Christmas 1914


Postcard Joseph Lebovic collection, National Museum of Australia

In December 1914 our nation was very new to the notion of being at war. Many of those men who enlisted had not yet seen conflict, and they celebrated Christmas in training camps in Australia, on board transport ships, or in desert camps in the shadows of the Pyramids.

Training Camp, Liverpool, NSW 1914

Others like the Australian Naval and Military Expeditionary Forces had been engaged in New Guinea since September 1914. For the British and French forces, they were four months into the long and destructive years, of the First World War.

10th Battalion (South Australian) Egypt 1914

10th Battalion (South Australia) encamped at Mena, beside the Giza Pyramids with the regimental mascot, December 1914. The kangaroo was given to the Cairo Zoological Gardens before the unit departed for Gallipoli.

Initially Australian troops were to be sent to England for training before embarking for European shores, but last minute orders, saw them disembark in Egypt. Most accounts describe Christmas Day 1914 as passing very quietly, most had been out on a long route march the day before, so were enjoying a rest day.

Boxes of chocolates sent by Princess Mary, the 17 year old daughter of King George and Queen Mary, were distributed to the troops and some Officers supplemented the day’s rations with extras of plum puddings and treats commissioned from local businesses.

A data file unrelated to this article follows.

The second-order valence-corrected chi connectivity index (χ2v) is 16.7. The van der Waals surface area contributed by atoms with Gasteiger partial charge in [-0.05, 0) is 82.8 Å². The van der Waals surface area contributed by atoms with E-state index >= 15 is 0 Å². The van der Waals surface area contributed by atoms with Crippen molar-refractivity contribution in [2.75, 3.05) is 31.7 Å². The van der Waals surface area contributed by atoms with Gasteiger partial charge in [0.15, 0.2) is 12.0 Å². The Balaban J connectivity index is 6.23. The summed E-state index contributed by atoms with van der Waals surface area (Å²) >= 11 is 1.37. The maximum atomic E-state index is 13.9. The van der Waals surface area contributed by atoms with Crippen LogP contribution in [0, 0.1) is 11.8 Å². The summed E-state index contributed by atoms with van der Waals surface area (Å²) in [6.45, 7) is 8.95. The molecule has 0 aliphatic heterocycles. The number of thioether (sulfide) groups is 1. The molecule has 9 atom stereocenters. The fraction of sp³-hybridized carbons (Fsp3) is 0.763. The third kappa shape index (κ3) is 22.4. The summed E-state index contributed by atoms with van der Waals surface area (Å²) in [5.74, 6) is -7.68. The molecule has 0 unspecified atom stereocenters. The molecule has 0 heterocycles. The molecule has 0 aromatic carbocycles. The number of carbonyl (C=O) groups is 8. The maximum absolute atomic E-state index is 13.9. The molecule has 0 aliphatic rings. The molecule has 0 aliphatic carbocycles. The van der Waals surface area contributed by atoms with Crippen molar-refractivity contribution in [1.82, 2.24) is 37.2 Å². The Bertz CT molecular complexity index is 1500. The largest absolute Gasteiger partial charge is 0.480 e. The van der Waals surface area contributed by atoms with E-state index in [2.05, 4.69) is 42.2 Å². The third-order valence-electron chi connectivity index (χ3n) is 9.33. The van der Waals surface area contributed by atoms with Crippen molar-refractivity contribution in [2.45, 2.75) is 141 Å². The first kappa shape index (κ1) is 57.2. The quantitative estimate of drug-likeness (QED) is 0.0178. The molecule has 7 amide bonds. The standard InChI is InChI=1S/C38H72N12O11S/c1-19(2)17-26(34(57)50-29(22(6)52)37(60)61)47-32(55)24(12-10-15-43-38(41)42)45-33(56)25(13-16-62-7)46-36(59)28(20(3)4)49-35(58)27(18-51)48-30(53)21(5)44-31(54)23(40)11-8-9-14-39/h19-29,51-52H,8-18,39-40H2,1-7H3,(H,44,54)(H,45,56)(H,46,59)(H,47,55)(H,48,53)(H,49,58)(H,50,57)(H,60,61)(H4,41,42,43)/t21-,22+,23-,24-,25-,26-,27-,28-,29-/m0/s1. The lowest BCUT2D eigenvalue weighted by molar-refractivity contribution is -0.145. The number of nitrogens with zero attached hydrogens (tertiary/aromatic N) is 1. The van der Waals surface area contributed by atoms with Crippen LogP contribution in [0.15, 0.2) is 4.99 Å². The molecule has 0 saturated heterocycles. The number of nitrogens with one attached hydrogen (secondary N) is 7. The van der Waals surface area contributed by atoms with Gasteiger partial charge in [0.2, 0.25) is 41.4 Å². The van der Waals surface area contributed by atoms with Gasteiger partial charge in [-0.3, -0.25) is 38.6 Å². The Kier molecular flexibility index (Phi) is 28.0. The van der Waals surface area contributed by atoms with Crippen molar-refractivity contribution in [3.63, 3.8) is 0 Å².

For empire, Australia's rally to the dear old flag : roll of honor, Queensland's first expeditionary force to the motherland.

Advertisements in December 1914 promoted the purchase of “For Empire”, a patriotic keepsake for those at home, for just “one shilling’. The Northern Miner published in Charters Towers, wrote a gushing tribute on Christmas Day 1914, for those who were serving:
Today we can toast those gallant boys of our own, in far Egypt, our kinsmen in the trenches of France and Belgium, in the brave warships of England and in every hole and corner of the world where their loyal hearts beat warm and true in love and pride of their country”.

It was from Egypt these men embarked, to fight an unwinnable battle on the Gallipoli Peninsula, just a few months later. More than 8,000 would not live to see the next Christmas, and 18,000 would be wounded.

Merry Christmas

Marg Powell | QANZAC 100 Content Technician